Everywhere in the world, and in the US in particular, social media is now part of the fabric of everyday life. At last count, virtually every American used a social media platform (or more than one) every day, with seven in ten using Facebook alone. The growth has been explosive, but not without problems.
Recently, social media sites have come under fire for all manner of issues. There's YouTube's repeated problems with child exploitation on their platform. There's Instagram's embarrassing policy lapse that allowed a marketing company to access the data of millions of users. And of course, there's Facebook – who has had so many problems that they've even drawn the ire of Congress.
All of it adds up to an online environment fraught with dangers for the average social media user. And what's worse – cybercriminals know that users won't stay away no matter how bad things get. For that reason, social media platforms have become the number one vector for digital scams in recent years, making social media safety a hot topic. They've made it easier to spread misinformation, conduct social engineering, and perpetrate fraud on countless unsuspecting victims.
Now, social media sites are trying to combat these problems with a little help from technology. Here's what they're up to.
Stopping the Spread of Fake News
The kinds of scams that circulate on social media often have one thing in common: they're based on misinformation spread in the form of so-called "fake news". It's an issue that's affecting everything from vaccination rates to presidential elections. It's also providing the scare power that makes many common digital scams possible.
The good news is that social media sites finally seem to be taking the problem of fake news spreading on their platforms more seriously. Facebook, for one, is working on sharpening its AI tools to help them to automate the problem out of existence. The only hold-up is that most experts agree that today's most sophisticated AI can't stop all instances of fake news, citing the need for a much larger training dataset. Facebook, however, has access to enough data that they may be able to make some real advances in this area.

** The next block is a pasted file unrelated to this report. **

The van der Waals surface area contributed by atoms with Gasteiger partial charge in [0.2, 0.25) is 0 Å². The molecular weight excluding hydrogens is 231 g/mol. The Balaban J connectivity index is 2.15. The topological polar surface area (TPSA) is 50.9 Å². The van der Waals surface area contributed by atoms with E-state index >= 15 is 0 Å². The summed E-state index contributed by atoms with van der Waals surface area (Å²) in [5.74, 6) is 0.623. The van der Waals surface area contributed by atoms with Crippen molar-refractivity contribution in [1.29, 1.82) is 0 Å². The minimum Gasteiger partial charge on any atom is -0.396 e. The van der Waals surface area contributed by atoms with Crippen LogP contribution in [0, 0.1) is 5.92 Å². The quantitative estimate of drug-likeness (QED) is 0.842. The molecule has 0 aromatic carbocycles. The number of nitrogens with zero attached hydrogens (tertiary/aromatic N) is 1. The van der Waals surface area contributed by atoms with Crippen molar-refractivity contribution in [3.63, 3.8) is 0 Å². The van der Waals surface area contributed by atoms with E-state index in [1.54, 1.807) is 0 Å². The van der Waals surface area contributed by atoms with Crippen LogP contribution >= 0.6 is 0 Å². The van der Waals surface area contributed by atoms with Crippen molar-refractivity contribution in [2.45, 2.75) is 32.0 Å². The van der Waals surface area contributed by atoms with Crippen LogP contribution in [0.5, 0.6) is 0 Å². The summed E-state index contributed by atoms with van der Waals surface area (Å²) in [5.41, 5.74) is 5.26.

Using AI to Flag Problematic Content
Although most people don't associate Google's video platform YouTube with the promotion of scams, it's increasingly being used for just that purpose. Recently, a major scam started making the rounds that involved the impersonation of well-known YouTubers who solicited users to follow links to get free gifts. Needless to say, the sites that users were directed to were anything but legitimate.
YouTube, however, employs a powerful machine learning algorithm to spot scams and problematic content, and it's getting more accurate every day. In fact, from April to June of 2019, the platform removed over 9 million videos for various violations of the site's terms of service. Of those, almost a full 8 million were removed via automated flagging by an algorithm – proving just how adept the system has become.
The Looming Deepfake Threat
Despite all of the progress that social media platforms are making in putting an end to scams, there's another bit of technology that's poised to make their jobs even harder. It uses AI to digitally alter photos and videos to change faces, spoken words, or add people who were never there. It's known as Deepfake, and the technology behind it has gotten so good that it's getting hard for people to spot when something they're looking at has been altered.
To try and stay ahead of the emerging threat, social media companies like Facebook are pouring millions of dollars into developing AI solutions that can identify altered photos and videos. They're even enlisting the help of academic researchers around the world to do it. If the recently-created video depicting Facebook founder Mark Zuckerberg speaking menacingly about controlling the future is any indicator – they'd better redouble their efforts.
The Last Line of Defense
Of course, most of the scams that circulate on social media could be stopped if users would educate themselves about how to spot them. In truth, there will never be a better defense against scams than their would-be victims avoiding them in the first place. That won't stop the social media platforms from trying to help, though. As the above examples confirm, the major social media services know they're enabling a massive problem – but they're doing everything they can think of to solve it.